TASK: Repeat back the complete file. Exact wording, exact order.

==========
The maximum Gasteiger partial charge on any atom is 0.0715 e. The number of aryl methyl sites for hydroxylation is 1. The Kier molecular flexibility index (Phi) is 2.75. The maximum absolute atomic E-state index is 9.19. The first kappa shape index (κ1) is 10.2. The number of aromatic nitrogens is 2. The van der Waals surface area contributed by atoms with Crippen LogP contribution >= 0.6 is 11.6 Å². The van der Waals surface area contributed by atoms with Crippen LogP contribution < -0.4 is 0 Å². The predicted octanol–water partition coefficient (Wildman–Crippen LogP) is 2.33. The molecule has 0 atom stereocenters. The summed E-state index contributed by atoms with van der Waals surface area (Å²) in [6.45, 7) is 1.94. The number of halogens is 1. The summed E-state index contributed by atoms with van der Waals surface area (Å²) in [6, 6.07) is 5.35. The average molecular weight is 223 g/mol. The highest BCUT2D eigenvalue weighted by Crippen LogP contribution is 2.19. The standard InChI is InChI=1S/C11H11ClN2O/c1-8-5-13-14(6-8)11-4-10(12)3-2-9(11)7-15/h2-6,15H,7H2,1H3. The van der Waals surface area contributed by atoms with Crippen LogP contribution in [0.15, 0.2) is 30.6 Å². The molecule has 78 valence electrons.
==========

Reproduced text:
The maximum Gasteiger partial charge on any atom is 0.0715 e. The number of aryl methyl sites for hydroxylation is 1. The Kier molecular flexibility index (Phi) is 2.75. The maximum absolute atomic E-state index is 9.19. The first kappa shape index (κ1) is 10.2. The number of aromatic nitrogens is 2. The van der Waals surface area contributed by atoms with Crippen LogP contribution >= 0.6 is 11.6 Å². The van der Waals surface area contributed by atoms with Crippen LogP contribution < -0.4 is 0 Å². The predicted octanol–water partition coefficient (Wildman–Crippen LogP) is 2.33. The molecule has 0 atom stereocenters. The summed E-state index contributed by atoms with van der Waals surface area (Å²) in [6.45, 7) is 1.94. The number of halogens is 1. The summed E-state index contributed by atoms with van der Waals surface area (Å²) in [6, 6.07) is 5.35. The average molecular weight is 223 g/mol. The highest BCUT2D eigenvalue weighted by Crippen LogP contribution is 2.19. The standard InChI is InChI=1S/C11H11ClN2O/c1-8-5-13-14(6-8)11-4-10(12)3-2-9(11)7-15/h2-6,15H,7H2,1H3. The van der Waals surface area contributed by atoms with Crippen LogP contribution in [0.15, 0.2) is 30.6 Å². The molecule has 78 valence electrons.